Of course, I congratulate them, and I’m sure you do too. And I think I do a pretty good job hiding these feelings so that they’re not obvious. But inside, that jealousy and competitiveness is still there. In some instances, it’s lasted weeks or even years: a lingering feeling that it should have been me; that person didn’t deserve it; or, if they did, still, I wish it had been me instead.


When we name these obstacles to sympathetic joy, we call them greed and envy. Greed is synonymous with attachment, one of three root delusions or three poisons. It stems from an exaggerated sense of self and self-importance that then exaggerates that coveted object or person or achievement, wishing to obtain it for ourselves.

Most of us know the downward spiral of this feeling of greed. We go beyond appreciating the value of an object, a person, or an achievement to feeling that we must exclusively obtain that thing, person, or achievement in order to be happy.

But when we look at our experience when do obtain our object of greed or attachment, we realize that greed can never be satisfied. We feel a certain relief when we obtain our object. But if we look closely at our minds, we can see that that pleasant feeling is only due to the momentary release from the attached state of mind. It’s being free from attachment that feels good, not obtaining the object of attachment.


Just like greed, envy or jealousy is rooted in the state of mind where the mind of attachment is greatly agitated in its craving to obtain wealth or reputation or people. But in addition to that craving, when others achieve such things, the mind of envy is also unable to bear the good fortune and achievements of others.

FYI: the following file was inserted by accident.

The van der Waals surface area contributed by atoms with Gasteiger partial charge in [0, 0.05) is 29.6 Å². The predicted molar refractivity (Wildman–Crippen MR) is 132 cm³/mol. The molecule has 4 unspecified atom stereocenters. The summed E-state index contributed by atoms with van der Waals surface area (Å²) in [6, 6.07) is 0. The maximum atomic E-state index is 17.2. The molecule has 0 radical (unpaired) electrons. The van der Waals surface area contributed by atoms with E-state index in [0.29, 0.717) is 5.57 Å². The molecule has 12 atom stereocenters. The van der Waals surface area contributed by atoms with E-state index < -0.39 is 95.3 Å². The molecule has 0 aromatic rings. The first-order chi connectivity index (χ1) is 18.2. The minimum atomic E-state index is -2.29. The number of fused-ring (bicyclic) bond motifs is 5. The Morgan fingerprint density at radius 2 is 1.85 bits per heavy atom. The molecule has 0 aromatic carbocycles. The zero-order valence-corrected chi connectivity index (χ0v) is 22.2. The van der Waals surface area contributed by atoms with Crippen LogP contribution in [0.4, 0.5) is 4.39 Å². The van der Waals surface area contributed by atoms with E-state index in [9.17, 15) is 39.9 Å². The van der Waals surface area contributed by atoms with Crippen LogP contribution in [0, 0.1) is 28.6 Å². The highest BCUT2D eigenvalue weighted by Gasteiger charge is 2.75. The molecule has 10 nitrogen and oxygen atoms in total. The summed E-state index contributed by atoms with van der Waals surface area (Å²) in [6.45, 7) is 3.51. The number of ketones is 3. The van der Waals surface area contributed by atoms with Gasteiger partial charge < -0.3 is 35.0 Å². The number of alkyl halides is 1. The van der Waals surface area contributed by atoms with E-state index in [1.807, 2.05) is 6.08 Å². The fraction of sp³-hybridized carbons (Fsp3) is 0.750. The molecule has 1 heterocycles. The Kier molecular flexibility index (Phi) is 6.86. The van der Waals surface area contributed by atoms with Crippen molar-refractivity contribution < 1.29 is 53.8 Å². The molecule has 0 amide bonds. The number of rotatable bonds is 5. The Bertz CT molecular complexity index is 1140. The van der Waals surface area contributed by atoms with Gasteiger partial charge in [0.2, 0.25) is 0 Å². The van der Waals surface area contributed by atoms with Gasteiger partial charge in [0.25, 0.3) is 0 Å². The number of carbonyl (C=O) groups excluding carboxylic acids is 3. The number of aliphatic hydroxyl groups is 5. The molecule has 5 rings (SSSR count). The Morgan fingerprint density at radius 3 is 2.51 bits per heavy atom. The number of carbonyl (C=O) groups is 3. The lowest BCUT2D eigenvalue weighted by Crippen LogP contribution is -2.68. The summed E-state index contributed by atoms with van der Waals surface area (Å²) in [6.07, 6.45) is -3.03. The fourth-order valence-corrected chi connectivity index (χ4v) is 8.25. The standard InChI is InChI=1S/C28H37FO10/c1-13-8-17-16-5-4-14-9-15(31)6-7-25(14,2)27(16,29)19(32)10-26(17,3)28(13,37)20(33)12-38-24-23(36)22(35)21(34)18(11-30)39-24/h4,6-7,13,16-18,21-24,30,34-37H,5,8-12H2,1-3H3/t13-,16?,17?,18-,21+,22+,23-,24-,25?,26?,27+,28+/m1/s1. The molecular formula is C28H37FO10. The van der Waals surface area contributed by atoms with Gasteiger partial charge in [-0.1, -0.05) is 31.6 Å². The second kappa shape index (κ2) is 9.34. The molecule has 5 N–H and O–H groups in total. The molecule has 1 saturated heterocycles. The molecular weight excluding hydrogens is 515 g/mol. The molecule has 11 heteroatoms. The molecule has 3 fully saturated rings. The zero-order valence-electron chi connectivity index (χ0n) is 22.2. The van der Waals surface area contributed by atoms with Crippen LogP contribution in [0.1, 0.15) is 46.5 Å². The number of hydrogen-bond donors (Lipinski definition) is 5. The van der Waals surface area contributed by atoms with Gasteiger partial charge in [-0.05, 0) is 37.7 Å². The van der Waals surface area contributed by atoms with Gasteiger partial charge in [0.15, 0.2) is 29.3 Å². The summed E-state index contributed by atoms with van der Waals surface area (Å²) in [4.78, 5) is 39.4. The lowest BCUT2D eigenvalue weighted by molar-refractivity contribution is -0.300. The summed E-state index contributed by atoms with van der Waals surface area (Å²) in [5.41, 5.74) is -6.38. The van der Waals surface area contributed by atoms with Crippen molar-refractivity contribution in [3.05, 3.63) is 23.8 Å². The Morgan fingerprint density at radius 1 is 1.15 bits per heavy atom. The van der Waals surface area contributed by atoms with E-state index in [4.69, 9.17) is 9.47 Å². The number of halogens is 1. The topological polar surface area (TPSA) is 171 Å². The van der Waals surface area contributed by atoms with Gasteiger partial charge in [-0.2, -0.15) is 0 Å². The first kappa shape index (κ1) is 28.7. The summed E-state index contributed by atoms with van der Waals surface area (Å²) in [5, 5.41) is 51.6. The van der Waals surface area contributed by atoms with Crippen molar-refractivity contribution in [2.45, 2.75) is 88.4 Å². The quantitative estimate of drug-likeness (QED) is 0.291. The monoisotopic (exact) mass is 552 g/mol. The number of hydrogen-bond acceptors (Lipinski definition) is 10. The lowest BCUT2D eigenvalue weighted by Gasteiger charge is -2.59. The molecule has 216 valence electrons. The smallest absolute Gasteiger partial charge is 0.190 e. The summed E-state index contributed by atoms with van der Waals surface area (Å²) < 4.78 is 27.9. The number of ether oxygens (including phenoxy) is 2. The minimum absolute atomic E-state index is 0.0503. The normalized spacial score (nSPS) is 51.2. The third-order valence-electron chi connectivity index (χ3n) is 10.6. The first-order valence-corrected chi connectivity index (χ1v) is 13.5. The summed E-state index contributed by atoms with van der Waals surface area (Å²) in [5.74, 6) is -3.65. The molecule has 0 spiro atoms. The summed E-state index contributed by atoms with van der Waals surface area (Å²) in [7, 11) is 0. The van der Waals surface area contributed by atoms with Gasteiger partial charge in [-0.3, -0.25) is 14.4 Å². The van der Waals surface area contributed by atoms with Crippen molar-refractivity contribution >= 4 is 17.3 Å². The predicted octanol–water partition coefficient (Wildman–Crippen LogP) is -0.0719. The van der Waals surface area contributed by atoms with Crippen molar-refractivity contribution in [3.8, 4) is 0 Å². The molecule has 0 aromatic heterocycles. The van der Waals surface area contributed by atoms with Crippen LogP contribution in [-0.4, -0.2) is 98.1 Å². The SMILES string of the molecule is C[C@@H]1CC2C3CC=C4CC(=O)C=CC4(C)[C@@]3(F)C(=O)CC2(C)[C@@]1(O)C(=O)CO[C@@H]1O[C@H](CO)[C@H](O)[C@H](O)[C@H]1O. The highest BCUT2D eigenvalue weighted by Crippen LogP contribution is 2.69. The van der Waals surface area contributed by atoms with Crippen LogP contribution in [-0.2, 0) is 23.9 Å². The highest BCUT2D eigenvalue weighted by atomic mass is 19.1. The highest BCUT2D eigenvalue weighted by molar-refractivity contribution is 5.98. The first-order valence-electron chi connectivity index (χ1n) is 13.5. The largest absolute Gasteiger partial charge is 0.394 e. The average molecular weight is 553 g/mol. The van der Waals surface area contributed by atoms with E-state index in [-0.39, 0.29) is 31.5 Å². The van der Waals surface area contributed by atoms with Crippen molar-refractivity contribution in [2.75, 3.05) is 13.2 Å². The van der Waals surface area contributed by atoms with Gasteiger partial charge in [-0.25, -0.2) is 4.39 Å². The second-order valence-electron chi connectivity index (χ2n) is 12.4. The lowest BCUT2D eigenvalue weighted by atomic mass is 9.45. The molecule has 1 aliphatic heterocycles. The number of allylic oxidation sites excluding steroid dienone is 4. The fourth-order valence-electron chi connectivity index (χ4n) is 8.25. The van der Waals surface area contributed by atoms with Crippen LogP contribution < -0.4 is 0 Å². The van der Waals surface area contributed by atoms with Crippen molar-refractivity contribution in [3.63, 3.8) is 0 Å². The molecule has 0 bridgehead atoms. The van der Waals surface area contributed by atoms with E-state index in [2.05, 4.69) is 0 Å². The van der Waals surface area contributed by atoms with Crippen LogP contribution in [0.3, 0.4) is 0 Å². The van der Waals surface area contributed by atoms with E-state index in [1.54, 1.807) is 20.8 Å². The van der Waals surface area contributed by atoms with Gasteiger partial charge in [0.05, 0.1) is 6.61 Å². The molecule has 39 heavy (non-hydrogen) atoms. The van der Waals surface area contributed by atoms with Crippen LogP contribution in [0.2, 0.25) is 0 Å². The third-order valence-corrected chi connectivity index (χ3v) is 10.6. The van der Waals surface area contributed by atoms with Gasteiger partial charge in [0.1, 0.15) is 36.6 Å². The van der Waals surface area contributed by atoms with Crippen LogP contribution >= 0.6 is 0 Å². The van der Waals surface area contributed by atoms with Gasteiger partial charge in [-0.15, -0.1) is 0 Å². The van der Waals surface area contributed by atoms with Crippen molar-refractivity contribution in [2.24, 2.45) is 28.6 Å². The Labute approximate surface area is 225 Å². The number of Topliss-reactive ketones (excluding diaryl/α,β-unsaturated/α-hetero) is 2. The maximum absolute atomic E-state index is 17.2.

Envy is the direct enemy of sympathetic joy. And sympathetic joy is the antidote to envy. Sympathetic joy cultivates a positive sense of generosity and connection as the direct antidote to feelings of envy and greed.

Support for sympathetic joy

The mental attitudes that support sympathetic joy are fortunately more numerous that those that oppose it. And they’re not too hard to cultivate. 


Since envy and greed are tied up with feelings of not having what we need to be happy, the practice of gratitude is a natural antidote. So, one part of the meditation we can do in cultivating sympathetic joy, is to first find gratitude for all that we already have. We did this gratitude practice in our guided sleep meditation, using gratitude as a wonderful way to find peace with yourself before going to bed.

Equanimity, loving-kindness, and compassion

Then, of course, there are the prior three mind training practices that we did together on equanimity, loving-kindness, and compassion. All of these are grounds for supporting a joyful attitude toward others. And that’s why we practiced them first, before moving on to sympathetic joy. 

If you find sympathetic joy difficult to practice, you can practice any of these three other meditations instead, until your heart opens enough to be able to rejoice in the good fortune and good qualities of others.

How to practice sympathetic joy (mudita)

The method for practicing sympathetic joy, as I mentioned, is simple to explain. We’ll do the meditation together in a moment. But the basic idea is simply to think about everyone you know, and all the good things they experienced today, and try to feel that it’s so great they could enjoy these wonderful things today.